The Leninist distinction between the economic struggle and the political struggle is of fundamental importance for the revolutionary struggle, since it delimits the objectives and methods of struggle and organization necessary for the replacement of the social class in power.[X] While the economic struggle for salary, housing, social security, health, education, for the recognition and expansion of civil rights, etc., claims the authority of the State and is resolved in the field of bourgeois legality, through the action of the popular and trade union movement; the political struggle for power is resolvedout e against the State, with the destruction and replacement by new class institutions through the action of the revolutionary party. The dismantling of the repressive apparatus and the organization of the people in arms, the denial of the political rights of the exploiting classes and the development of mass democracy, the destruction of bureaucratism and the subordination of the bureaucracy to popular control, the change of the property regime and the control of the means of production by workers,[xi] these changes mark the dual powers and the rupture between the old and the new type of State, with the creation of institutions more suited to the power of the new dominant class.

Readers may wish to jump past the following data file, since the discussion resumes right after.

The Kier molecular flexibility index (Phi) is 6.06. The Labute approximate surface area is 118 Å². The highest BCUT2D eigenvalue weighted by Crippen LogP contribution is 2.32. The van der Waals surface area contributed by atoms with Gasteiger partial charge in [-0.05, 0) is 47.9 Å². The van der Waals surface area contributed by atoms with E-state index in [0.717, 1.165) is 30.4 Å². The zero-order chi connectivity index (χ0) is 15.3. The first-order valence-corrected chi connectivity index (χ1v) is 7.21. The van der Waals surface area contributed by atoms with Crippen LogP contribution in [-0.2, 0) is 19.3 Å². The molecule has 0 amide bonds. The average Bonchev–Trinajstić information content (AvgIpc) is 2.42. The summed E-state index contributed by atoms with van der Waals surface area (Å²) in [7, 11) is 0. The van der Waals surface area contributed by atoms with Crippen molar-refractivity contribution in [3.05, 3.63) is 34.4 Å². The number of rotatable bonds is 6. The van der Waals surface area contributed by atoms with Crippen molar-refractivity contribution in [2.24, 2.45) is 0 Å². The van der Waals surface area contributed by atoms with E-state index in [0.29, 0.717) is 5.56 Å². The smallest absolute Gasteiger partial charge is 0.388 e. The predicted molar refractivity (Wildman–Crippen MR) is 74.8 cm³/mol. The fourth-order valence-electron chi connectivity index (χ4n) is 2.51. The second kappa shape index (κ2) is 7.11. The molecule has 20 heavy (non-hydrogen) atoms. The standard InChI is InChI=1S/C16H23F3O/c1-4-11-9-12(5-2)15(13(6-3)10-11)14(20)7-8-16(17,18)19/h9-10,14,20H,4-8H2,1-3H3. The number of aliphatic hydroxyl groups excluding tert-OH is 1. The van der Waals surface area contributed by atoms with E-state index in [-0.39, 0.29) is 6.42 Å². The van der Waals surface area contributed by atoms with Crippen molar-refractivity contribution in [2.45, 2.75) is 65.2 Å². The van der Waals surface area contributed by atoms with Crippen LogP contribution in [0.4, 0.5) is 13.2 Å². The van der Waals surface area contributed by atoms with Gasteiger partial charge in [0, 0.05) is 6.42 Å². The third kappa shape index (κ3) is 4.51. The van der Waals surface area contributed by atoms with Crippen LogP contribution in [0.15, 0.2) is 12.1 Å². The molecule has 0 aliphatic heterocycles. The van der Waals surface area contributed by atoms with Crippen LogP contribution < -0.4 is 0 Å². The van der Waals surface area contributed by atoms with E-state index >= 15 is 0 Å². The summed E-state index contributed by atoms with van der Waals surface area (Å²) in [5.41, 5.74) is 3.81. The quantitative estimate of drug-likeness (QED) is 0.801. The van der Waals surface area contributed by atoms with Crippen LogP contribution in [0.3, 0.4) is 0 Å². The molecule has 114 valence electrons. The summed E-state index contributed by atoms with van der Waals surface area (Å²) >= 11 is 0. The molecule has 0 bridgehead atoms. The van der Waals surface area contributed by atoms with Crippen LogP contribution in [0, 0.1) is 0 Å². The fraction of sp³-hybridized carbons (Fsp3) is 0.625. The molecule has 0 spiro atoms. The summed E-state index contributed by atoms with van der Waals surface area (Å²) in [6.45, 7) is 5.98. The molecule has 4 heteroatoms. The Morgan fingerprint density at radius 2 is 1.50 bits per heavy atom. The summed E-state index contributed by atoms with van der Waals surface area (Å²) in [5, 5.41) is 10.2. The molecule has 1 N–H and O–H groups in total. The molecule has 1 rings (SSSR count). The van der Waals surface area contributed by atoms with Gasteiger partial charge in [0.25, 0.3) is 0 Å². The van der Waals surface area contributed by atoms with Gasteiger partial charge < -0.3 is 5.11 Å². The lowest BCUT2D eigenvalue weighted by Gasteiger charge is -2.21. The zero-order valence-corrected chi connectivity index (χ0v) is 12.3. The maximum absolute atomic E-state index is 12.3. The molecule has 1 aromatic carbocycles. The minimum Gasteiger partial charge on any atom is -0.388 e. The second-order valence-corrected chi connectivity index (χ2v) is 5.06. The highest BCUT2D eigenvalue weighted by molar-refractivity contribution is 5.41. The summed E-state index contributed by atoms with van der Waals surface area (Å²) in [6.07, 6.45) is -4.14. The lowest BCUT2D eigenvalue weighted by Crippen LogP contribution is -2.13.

The omission of this distinction by revisionist conceptions of Marxist theory of the state, such as the understanding of the state as material record of a correlation of forces which, once favorable to workers, can lead to a transition to socialism within liberal institutions,[xii] this omission leads to the abandonment of the political struggle and, consequently, reduces the workers' struggle to economism and reformism, relegating politics to the limits of possibilism, improvementism, pragmatism, tacticism and all sorts of deviations to the point of total domestication by the bourgeois policy. It is knowledge of this distinction that allows workers to develop an autonomous and consistent political line, without subordinating the struggle to the limits of bourgeois institutionality and without dispersing it in the sum of the corporative demands of the workers' and popular movement.[xiii]